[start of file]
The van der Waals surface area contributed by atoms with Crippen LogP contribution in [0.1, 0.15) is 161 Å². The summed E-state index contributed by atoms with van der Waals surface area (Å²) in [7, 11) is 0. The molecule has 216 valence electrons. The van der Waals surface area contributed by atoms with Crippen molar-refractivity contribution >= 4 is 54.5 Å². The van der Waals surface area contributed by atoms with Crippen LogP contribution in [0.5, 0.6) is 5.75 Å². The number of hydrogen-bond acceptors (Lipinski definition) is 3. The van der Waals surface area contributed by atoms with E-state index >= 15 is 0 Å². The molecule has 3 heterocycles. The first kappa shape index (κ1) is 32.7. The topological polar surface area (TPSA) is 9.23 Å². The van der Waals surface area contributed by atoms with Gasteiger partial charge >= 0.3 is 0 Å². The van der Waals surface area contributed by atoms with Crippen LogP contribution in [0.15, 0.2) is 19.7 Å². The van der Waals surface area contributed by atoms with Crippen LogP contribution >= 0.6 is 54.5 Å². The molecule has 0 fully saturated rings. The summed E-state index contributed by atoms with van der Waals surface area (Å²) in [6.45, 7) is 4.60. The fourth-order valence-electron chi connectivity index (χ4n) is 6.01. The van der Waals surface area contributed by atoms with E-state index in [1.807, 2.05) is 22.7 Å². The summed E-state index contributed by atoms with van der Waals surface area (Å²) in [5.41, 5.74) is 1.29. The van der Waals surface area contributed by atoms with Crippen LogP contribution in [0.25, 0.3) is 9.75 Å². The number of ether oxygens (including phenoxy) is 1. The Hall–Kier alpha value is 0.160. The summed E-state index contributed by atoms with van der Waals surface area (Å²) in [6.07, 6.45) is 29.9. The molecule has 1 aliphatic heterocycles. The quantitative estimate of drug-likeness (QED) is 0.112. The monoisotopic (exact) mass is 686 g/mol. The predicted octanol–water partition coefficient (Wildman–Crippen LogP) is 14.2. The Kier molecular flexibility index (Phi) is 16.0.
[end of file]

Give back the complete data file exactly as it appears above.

The van der Waals surface area contributed by atoms with Crippen LogP contribution in [0.1, 0.15) is 161 Å². The summed E-state index contributed by atoms with van der Waals surface area (Å²) in [7, 11) is 0. The molecule has 216 valence electrons. The van der Waals surface area contributed by atoms with Crippen molar-refractivity contribution >= 4 is 54.5 Å². The van der Waals surface area contributed by atoms with Crippen LogP contribution in [0.5, 0.6) is 5.75 Å². The number of hydrogen-bond acceptors (Lipinski definition) is 3. The van der Waals surface area contributed by atoms with E-state index >= 15 is 0 Å². The molecule has 3 heterocycles. The first kappa shape index (κ1) is 32.7. The topological polar surface area (TPSA) is 9.23 Å². The van der Waals surface area contributed by atoms with Gasteiger partial charge >= 0.3 is 0 Å². The van der Waals surface area contributed by atoms with Crippen LogP contribution in [0.15, 0.2) is 19.7 Å². The van der Waals surface area contributed by atoms with Crippen LogP contribution >= 0.6 is 54.5 Å². The molecule has 0 fully saturated rings. The summed E-state index contributed by atoms with van der Waals surface area (Å²) in [6.45, 7) is 4.60. The fourth-order valence-electron chi connectivity index (χ4n) is 6.01. The van der Waals surface area contributed by atoms with E-state index in [1.807, 2.05) is 22.7 Å². The summed E-state index contributed by atoms with van der Waals surface area (Å²) in [5.41, 5.74) is 1.29. The van der Waals surface area contributed by atoms with Crippen LogP contribution in [0.25, 0.3) is 9.75 Å². The number of ether oxygens (including phenoxy) is 1. The Hall–Kier alpha value is 0.160. The summed E-state index contributed by atoms with van der Waals surface area (Å²) in [6.07, 6.45) is 29.9. The molecule has 1 aliphatic heterocycles. The quantitative estimate of drug-likeness (QED) is 0.112. The monoisotopic (exact) mass is 686 g/mol. The predicted octanol–water partition coefficient (Wildman–Crippen LogP) is 14.2. The Kier molecular flexibility index (Phi) is 16.0.